The summer is well and truly over and it is time to put the bees to bed for the winter. The summer was not kind to the bees, mainly due to the inclement weather much reducing their foraging opportunities. The Rosebay Willowherb was early and passed quickly, then the heather blossomed in the rain! The saving grace might just have been the Himalayan Balsam which is still coming in, and hopefully there will be some good weather for the ivy, the final crop of the season. The bees have managed to bring in some stores but beekeepers will need to ensure that their bees have sufficient stores to see them through the winter – a standard colony requires around 35lb of honey to ensure the survive through to the spring blossoms. Early autumn is a good time to treat Varroa mites to ensure that the mite population is low over the winter.
The beekeepers were delighted to be involved in the RHET Food and Farming days at Lochinch 21st and 22nd September. Around 250 youngsters from Stranraer Academy and Douglas Ewart High School, along with teachers and RHET volunteers, heard all about bees, the beehive, pollination and the waggle dance (and a few joined in the waggle dance!), honey and honey tasting. A brilliant couple of days and a great opportunity to spread the word about how important bees are for the environment and our food supply.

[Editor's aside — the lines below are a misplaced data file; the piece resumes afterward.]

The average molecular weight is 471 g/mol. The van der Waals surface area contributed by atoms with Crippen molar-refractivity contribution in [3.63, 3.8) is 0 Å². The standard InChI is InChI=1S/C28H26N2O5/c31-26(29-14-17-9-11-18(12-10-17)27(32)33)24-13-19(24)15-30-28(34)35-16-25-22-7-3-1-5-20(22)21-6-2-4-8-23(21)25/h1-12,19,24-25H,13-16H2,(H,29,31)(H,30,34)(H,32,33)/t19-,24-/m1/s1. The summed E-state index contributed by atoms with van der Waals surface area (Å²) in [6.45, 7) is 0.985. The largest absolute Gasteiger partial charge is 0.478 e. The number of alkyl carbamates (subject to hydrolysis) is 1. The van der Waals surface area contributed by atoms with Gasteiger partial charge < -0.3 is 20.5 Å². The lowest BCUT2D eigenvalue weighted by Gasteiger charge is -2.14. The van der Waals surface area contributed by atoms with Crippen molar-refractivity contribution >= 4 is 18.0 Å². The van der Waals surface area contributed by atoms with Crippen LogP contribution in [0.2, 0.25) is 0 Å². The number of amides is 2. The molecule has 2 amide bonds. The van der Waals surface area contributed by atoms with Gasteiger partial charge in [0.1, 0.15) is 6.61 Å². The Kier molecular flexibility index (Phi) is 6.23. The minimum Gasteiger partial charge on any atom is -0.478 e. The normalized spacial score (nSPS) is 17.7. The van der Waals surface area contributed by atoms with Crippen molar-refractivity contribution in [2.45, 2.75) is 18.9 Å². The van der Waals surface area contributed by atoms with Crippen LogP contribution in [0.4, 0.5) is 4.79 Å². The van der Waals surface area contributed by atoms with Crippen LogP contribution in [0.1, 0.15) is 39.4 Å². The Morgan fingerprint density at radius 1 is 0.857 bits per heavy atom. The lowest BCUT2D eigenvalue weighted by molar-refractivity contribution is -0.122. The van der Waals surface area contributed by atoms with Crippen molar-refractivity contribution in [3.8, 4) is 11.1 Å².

The winter programme of meetings starts Sunday 8th October when the Scottish Beekeepers Association touring lecture will be given by Tony Harris, NBD, a bee farmer based on the Moray coast where he manages 150 hives for honey production and the sale of queens and nuclei. Tony’s topic will be Queen Rearing and Selection. He has been selecting and rearing local queens on the Moray coast for several years and he will share his experience in selecting queens to breed from, his queen rearing set up and the use of mini mating hives.
This meeting is open to all beekeepers and anyone interested in bees and beekeeping. Glenluce Bowling Club, Glenluce, Sunday 8th October starting at 7pm. All welcome.